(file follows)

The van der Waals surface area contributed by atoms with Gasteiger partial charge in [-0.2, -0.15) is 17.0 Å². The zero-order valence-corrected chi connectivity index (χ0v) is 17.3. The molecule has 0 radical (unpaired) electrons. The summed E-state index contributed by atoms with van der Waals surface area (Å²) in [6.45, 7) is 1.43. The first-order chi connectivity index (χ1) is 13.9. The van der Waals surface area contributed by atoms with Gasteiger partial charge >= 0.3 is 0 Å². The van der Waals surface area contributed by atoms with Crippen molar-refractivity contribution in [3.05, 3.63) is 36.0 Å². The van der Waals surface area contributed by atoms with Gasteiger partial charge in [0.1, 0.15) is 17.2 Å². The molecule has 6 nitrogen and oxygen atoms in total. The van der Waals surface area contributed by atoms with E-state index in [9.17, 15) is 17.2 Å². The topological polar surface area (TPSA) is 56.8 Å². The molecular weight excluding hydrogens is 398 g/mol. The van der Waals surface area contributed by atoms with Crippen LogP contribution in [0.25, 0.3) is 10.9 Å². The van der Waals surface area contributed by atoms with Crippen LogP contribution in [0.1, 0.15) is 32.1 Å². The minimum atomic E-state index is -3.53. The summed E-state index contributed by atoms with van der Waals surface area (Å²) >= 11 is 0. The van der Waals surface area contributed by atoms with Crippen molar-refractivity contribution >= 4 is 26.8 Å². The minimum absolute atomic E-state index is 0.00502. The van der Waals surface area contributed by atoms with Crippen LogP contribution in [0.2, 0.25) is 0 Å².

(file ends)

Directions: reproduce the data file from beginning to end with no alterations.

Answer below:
The van der Waals surface area contributed by atoms with Gasteiger partial charge in [-0.2, -0.15) is 17.0 Å². The zero-order valence-corrected chi connectivity index (χ0v) is 17.3. The molecule has 0 radical (unpaired) electrons. The summed E-state index contributed by atoms with van der Waals surface area (Å²) in [6.45, 7) is 1.43. The first-order chi connectivity index (χ1) is 13.9. The van der Waals surface area contributed by atoms with Gasteiger partial charge >= 0.3 is 0 Å². The van der Waals surface area contributed by atoms with Crippen molar-refractivity contribution in [3.05, 3.63) is 36.0 Å². The van der Waals surface area contributed by atoms with Gasteiger partial charge in [0.1, 0.15) is 17.2 Å². The molecule has 6 nitrogen and oxygen atoms in total. The van der Waals surface area contributed by atoms with E-state index in [9.17, 15) is 17.2 Å². The topological polar surface area (TPSA) is 56.8 Å². The molecular weight excluding hydrogens is 398 g/mol. The van der Waals surface area contributed by atoms with Crippen LogP contribution in [0.25, 0.3) is 10.9 Å². The van der Waals surface area contributed by atoms with Crippen LogP contribution in [0.1, 0.15) is 32.1 Å². The minimum atomic E-state index is -3.53. The summed E-state index contributed by atoms with van der Waals surface area (Å²) >= 11 is 0. The van der Waals surface area contributed by atoms with Crippen molar-refractivity contribution >= 4 is 26.8 Å². The minimum absolute atomic E-state index is 0.00502. The van der Waals surface area contributed by atoms with Crippen LogP contribution in [0.2, 0.25) is 0 Å².